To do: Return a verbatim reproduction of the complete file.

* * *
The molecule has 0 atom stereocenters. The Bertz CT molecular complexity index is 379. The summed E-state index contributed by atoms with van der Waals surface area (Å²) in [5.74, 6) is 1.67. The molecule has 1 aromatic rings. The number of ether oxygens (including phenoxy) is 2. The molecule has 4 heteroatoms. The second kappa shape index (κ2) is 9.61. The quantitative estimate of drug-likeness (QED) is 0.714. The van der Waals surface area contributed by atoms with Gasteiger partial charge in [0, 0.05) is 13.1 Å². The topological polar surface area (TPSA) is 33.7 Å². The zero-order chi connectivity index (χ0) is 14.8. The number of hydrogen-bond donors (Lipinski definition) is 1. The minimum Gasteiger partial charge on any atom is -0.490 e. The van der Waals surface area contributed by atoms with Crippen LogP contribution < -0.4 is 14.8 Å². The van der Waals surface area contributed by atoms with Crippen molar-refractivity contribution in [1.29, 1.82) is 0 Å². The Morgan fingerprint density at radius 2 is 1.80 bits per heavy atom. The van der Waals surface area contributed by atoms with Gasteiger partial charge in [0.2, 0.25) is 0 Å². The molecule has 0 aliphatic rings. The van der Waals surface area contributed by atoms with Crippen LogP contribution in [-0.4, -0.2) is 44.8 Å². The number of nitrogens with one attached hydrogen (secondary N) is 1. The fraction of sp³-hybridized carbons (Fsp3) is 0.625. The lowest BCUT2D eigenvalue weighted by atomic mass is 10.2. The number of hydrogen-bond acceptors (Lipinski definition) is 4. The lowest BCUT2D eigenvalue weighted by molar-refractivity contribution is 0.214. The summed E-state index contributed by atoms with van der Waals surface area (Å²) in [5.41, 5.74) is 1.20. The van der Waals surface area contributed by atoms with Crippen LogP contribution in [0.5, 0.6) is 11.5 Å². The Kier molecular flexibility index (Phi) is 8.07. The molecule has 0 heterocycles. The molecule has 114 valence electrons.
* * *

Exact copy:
The molecule has 0 atom stereocenters. The Bertz CT molecular complexity index is 379. The summed E-state index contributed by atoms with van der Waals surface area (Å²) in [5.74, 6) is 1.67. The molecule has 1 aromatic rings. The number of ether oxygens (including phenoxy) is 2. The molecule has 4 heteroatoms. The second kappa shape index (κ2) is 9.61. The quantitative estimate of drug-likeness (QED) is 0.714. The van der Waals surface area contributed by atoms with Gasteiger partial charge in [0, 0.05) is 13.1 Å². The topological polar surface area (TPSA) is 33.7 Å². The zero-order chi connectivity index (χ0) is 14.8. The number of hydrogen-bond donors (Lipinski definition) is 1. The minimum Gasteiger partial charge on any atom is -0.490 e. The van der Waals surface area contributed by atoms with Crippen LogP contribution < -0.4 is 14.8 Å². The van der Waals surface area contributed by atoms with Crippen molar-refractivity contribution in [1.29, 1.82) is 0 Å². The Morgan fingerprint density at radius 2 is 1.80 bits per heavy atom. The van der Waals surface area contributed by atoms with Gasteiger partial charge in [0.2, 0.25) is 0 Å². The molecule has 0 aliphatic rings. The van der Waals surface area contributed by atoms with Crippen LogP contribution in [-0.4, -0.2) is 44.8 Å². The number of nitrogens with one attached hydrogen (secondary N) is 1. The fraction of sp³-hybridized carbons (Fsp3) is 0.625. The lowest BCUT2D eigenvalue weighted by atomic mass is 10.2. The number of hydrogen-bond acceptors (Lipinski definition) is 4. The lowest BCUT2D eigenvalue weighted by molar-refractivity contribution is 0.214. The summed E-state index contributed by atoms with van der Waals surface area (Å²) in [5.41, 5.74) is 1.20. The van der Waals surface area contributed by atoms with Crippen LogP contribution in [0.5, 0.6) is 11.5 Å². The Kier molecular flexibility index (Phi) is 8.07. The molecule has 0 heterocycles. The molecule has 114 valence electrons.